(Beirut, October 3, 2014) – Bahrain authorities arrested a prominent rights activist on October 1, 2014, after he criticized the government. Nabeel Rajab, the activist, faces charges that he “offended national institutions” in comments on social media on September 28.
Rajab had returned to Bahrain on September 30 from Europe, where he had made public appearances criticizing the Bahraini government’s human rights record and calling for stronger international action against Bahrain. Bahrain should drop the charges against Rajab and release him immediately, Human Rights Watch said.
“These charges show that Bahrain’s rulers are determined to silence one of their most outspoken critics,” said Joe Stork, deputy Middle East and North Africa director. “In arresting a peaceful critic, Bahrain’s government has shown its contempt for basic rights like free speech.”
In his comments on September 28, Rajab criticized the government for using counterterrorism laws to prosecute human rights defenders and charged that Bahraini security forces foster violent beliefs akin to those of the Islamic State. He noted that a former Interior Ministry employee had joined the extremist Islamist group.
Mohamed Isa al Binali, a former security officer with the Interior Ministry, appears in a YouTube clip urging other security force members to defect. On September 4, the Bahrain Ministry of Interior tweeted that “former officer Mohammed Isa Al Binali was terminated from employment for failure to appear at work.”
One of Rajab’s tweets said, “Many #Bahrain men who joined #terrorism & #ISIS came from security institutions and those institutions were the first ideological incubator.”
On October 1, Rajab received a written summons to appear at the cybercrimes unit of the Criminal Investigation Directorate. His lawyer, Jalila al-Sayed, told Human Rights Watch that officers questioned him for 45 minutes about his comments, but prevented her from taking notes. The officers arrested him for violating article 216 of the penal code and referred his case to the public prosecutor. Article 216 states that “A person shall be liable for imprisonment or payment of a fine if he offends by any method of expression the National Assembly, or other constitutional institutions, the army, law courts, authorities or government agencies,” and is punishable by up to three years in prison.
Al-Sayed was also present on October 2 when the public prosecutor interrogated Rajab. Al-Sayed told Human Rights Watch that Rajab answered the prosecutor’s questions freely but that the prosecutor refused to include what she characterized as exculpatory evidence in the formal record of the interrogation. This included video clips of former members of the Bahraini security forces encouraging current members to join ISIS forces, she said.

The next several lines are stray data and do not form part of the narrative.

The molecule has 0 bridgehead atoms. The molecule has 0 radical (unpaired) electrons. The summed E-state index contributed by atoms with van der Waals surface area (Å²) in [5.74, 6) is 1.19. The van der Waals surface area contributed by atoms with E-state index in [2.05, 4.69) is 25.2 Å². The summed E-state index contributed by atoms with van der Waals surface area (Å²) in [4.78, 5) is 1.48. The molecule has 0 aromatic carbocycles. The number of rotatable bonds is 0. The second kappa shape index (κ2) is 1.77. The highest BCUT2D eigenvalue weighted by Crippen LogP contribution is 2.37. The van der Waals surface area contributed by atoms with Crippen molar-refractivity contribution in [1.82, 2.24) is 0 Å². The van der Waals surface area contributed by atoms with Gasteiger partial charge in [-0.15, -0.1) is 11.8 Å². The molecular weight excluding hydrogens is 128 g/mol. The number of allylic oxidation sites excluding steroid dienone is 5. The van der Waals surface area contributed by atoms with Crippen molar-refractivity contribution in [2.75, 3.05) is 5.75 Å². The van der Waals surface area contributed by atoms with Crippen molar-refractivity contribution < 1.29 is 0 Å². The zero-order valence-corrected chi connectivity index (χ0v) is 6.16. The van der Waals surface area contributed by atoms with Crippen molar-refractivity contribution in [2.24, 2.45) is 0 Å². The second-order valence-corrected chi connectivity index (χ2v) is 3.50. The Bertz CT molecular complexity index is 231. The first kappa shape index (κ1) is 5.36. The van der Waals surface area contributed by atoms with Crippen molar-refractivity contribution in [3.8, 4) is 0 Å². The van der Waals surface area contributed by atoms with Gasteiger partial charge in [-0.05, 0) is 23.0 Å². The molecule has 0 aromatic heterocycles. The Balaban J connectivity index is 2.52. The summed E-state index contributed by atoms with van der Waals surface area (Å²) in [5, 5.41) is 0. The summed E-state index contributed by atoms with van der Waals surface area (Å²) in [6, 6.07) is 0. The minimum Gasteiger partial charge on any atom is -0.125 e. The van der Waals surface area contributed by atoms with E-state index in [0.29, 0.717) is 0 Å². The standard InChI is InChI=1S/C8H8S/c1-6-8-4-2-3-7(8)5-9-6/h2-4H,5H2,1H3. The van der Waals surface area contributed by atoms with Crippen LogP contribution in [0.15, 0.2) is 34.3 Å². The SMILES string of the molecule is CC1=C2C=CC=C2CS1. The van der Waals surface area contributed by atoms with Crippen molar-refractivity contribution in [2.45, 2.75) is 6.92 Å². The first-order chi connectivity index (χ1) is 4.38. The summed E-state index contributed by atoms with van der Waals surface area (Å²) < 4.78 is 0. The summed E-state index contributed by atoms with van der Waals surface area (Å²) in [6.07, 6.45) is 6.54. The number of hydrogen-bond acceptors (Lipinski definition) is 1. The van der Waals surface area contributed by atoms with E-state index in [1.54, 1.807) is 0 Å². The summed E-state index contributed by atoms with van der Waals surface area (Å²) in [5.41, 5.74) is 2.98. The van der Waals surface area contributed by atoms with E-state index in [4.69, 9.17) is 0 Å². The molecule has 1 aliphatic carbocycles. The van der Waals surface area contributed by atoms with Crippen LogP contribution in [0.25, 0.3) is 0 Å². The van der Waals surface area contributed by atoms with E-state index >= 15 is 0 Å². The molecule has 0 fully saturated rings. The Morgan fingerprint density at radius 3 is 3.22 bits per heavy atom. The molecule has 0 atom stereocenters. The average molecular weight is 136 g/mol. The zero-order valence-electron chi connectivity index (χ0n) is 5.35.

The public prosecutor ordered Rajab’s detention for another seven days while investigations continue.
The UN Human Rights Committee, the body of independent experts that monitors state compliance with the International Covenant on Civil and Political Rights, which Bahrain has ratified, issued an authoritative interpretation on the scope of the right to freedom of expression and opinion. In its General Comment 34, the committee stated that “In circumstances of public debate concerning public figures in the political domain and public institutions, the value placed by the Covenant upon uninhibited expression is particularly high.” It also stated that “states parties should not prohibit criticism of institutions, such as the army or the administration.”
Bahrain authorities have previously prosecuted Rajab on politically motivated charges. He was detained from May 5 to May 28, 2012, for Twitter remarks criticizing the Interior Ministry for failing to investigate attacks by what Rajab said were pro-government gangs against Shia residents. On June 28, 2012, a criminal court fined him 300 Bahraini Dinars (US$790) in that case.
Authorities again detained Rajab on June 6, 2012, for another Twitter remark calling for Prime Minister Khalifa bin Salman al Khalifa to step down. On July 9, 2012, a criminal court convicted and sentenced him to three months in prison on that charge. A court of appeal overturned that verdict, but in a separate case a criminal court sentenced him to three years in prison for organizing and participating in three demonstrations between January and March 2012. The authorities presented no evidence that Rajab advocated or engaged in violence. Rajab was released on May 24, 2014, after serving two years in prison.
Bahrain’s close allies, the United States and the United Kingdom, should press vigorously for Rajab’s immediate release, Human Rights Watch said.
“Nabeel Rajab has consistently criticized the Bahrain government when it deserves to be criticized, peacefully and at great personal cost,” Stork said. “The US and the UK haven’t pressed Bahrain hard enough to counter its widespread repression and intolerance of public criticism.”